Staring at the test in your hand, you patiently await the results. The word “pregnant” reads across the tiny screen and you are experiencing what feels like a million different emotions at once. This was the answer you were waiting for. At this moment, your identity shifts. You’re no longer just yourself, you are also now a mother.
In the coming weeks, you plan, prepare, and celebrate this new life-to-be. When it feels like there is nothing in this world that could crush your happiness, you receive news that is punch to the gut. When you are informed that you’ve miscarried, your heart sinks and your stomach is in knots. How? Why? What happened? Your thoughts race and you feel as though you have completely lost control. Why me?
Because the first-hand experience of pregnancy loss is endured by only the mother of the child, it can feel very lonely. While the father of the child is also impacted, the mother is the one whose body physically changes to grow the baby. It can feel as if there is no one else in this world that can understand the emotional and physical pain that you’ve suffered. Pregnancy loss is more painful than you thought. Here’s why:
Loss of a New Identity
Once you learn you’re pregnant, your identify may shift from “woman” to “mother.” You may share this happy news with your partner or other loved ones. For many women, they have been waiting to hear this exciting news. You may begin to think about how your life will be changing during these next few months. Decorating a room for the new baby, celebrating with friends and family, and scheduling doctor’s appointments to ensure the best care possible.
When you’ve received news that the baby did not make it, it’s heart-shattering. No mother, or partner, is prepared to hear that news. Especially if this is a child you have been waiting so long to conceive and meet. The preparation, the planning, the changes that were happening, all come crashing down. This is a disorienting feeling, one that seems so unreal in those very moments.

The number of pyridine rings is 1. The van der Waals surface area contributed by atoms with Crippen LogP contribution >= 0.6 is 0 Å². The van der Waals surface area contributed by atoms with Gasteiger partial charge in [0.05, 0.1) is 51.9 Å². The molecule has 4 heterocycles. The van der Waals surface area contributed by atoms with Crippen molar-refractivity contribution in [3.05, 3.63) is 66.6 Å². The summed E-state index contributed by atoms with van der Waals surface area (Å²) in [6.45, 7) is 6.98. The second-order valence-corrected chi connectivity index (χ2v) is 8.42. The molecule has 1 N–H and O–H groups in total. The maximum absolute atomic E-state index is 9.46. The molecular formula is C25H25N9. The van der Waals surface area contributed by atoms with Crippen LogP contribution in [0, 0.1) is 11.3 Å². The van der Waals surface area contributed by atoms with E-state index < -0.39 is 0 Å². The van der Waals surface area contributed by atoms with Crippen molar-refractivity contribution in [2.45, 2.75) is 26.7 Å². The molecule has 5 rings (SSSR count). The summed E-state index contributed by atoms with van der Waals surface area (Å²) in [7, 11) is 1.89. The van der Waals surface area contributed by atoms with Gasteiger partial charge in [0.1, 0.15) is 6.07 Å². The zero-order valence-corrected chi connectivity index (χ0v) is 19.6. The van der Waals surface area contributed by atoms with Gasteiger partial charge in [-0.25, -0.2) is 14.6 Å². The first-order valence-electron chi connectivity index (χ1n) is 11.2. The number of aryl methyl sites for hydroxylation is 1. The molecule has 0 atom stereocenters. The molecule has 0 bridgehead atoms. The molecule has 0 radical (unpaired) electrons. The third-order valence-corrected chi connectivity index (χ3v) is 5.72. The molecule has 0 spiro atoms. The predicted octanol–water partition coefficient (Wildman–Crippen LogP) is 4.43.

The Physical Changes
Depending on how far along you were, there are physical changes that you may experience. If you were further into the pregnancy when you miscarried, you may still lactate. As if the pregnancy loss wasn’t painful enough, lactation adds insult to injury. Your body may also release the hormone, oxytocin, which is intended to increase the maternal bond with a child. However, after a pregnancy loss this can increase your emotional heartache. For a period of time following the loss, you may still appear to be pregnant. Knowing that you are no longer carrying the child, but visibly appearing so, can cause distress. People who do not know that you’ve miscarried may make comments asking about your pregnancy. Physically seeing your “baby bump” without your baby is heart-wrenching.
The Emotional Impact
Enduring the loss of pregnancy can commonly result in feelings of sadness, anxiety, anger, guilt, and shock. It is not uncommon for women who’ve experienced pregnancy loss to feel anger. The angry feelings may stem from not knowing why the pregnancy ended or why it had to happen to you. Unfortunately, this anger can spill over into your relationships with loved ones, causing those supports to move away from you. In addition, you may experience feelings of guilt, and questioning if the loss was your fault. The thought of becoming pregnant and experiencing a loss again can be anxiety-inducing. These are all distressing emotions that cause additional heartache and worry.
Changes in Behavior
After experiencing the loss of your pregnancy, you may feel restless. You may have racing thoughts that feel like your mind just won’t settle down. Additionally, it can be hard to fall asleep and stay asleep throughout the night. Of course, after feeling exhausted, spending time with friends and loved ones doesn’t feel like a priority. This can lead to social withdrawal which actually complicates your healing process. When you don’t have a support system, it can be difficult to overcome the feelings of grief and loss.
In our society, it is common to overlook miscarriages as a real, and valid death. However, the loss of a pregnancy has a very real and complex impact on the woman. If you have endured this form of loss, your feelings are real. Take the time, as much as you need, to heal. If you feel as though you cannot find relief from the pain, a therapist can help guide you back to feeling hopeful and brave again.
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Lisa is a Licensed Social Worker who is passionate about helping children, teens and adults. Lisa provides her clients with the skills to overcome low self-esteem and trauma of sexual abuse or pregnancy loss. In session, Lisa incorporates her training in Trauma-Focused Cognitive Behavioral Therapy as well as mindfulness.